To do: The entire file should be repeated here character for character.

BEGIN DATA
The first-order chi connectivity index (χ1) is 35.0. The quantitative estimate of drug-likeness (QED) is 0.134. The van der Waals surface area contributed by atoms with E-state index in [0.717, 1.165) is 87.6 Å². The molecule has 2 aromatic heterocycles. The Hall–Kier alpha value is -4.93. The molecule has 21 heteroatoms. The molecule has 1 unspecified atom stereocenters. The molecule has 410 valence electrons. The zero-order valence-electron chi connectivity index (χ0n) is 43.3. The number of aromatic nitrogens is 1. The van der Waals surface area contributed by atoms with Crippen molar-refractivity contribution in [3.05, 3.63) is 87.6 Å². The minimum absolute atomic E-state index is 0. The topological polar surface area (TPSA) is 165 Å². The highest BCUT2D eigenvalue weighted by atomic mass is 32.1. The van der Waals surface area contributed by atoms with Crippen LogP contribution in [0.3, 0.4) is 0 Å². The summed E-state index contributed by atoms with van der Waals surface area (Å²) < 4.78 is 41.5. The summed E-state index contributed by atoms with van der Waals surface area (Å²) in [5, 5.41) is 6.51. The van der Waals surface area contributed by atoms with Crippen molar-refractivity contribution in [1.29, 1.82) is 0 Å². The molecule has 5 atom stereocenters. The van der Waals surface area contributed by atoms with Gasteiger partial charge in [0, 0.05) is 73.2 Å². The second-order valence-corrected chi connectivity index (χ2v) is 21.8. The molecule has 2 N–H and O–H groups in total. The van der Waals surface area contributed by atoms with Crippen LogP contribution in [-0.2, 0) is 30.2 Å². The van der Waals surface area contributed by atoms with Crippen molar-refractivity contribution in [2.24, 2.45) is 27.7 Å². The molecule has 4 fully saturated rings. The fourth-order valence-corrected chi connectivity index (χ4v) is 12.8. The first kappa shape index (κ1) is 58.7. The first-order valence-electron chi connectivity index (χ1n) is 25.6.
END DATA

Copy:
The first-order chi connectivity index (χ1) is 35.0. The quantitative estimate of drug-likeness (QED) is 0.134. The van der Waals surface area contributed by atoms with E-state index in [0.717, 1.165) is 87.6 Å². The molecule has 2 aromatic heterocycles. The Hall–Kier alpha value is -4.93. The molecule has 21 heteroatoms. The molecule has 1 unspecified atom stereocenters. The molecule has 410 valence electrons. The zero-order valence-electron chi connectivity index (χ0n) is 43.3. The number of aromatic nitrogens is 1. The van der Waals surface area contributed by atoms with Crippen molar-refractivity contribution in [3.05, 3.63) is 87.6 Å². The minimum absolute atomic E-state index is 0. The topological polar surface area (TPSA) is 165 Å². The highest BCUT2D eigenvalue weighted by atomic mass is 32.1. The van der Waals surface area contributed by atoms with Crippen LogP contribution in [0.3, 0.4) is 0 Å². The summed E-state index contributed by atoms with van der Waals surface area (Å²) < 4.78 is 41.5. The summed E-state index contributed by atoms with van der Waals surface area (Å²) in [5, 5.41) is 6.51. The van der Waals surface area contributed by atoms with Crippen molar-refractivity contribution in [1.29, 1.82) is 0 Å². The molecule has 5 atom stereocenters. The van der Waals surface area contributed by atoms with Gasteiger partial charge in [0, 0.05) is 73.2 Å². The second-order valence-corrected chi connectivity index (χ2v) is 21.8. The molecule has 2 N–H and O–H groups in total. The van der Waals surface area contributed by atoms with Crippen LogP contribution in [-0.2, 0) is 30.2 Å². The van der Waals surface area contributed by atoms with Crippen molar-refractivity contribution in [2.24, 2.45) is 27.7 Å². The molecule has 4 fully saturated rings. The fourth-order valence-corrected chi connectivity index (χ4v) is 12.8. The first kappa shape index (κ1) is 58.7. The first-order valence-electron chi connectivity index (χ1n) is 25.6.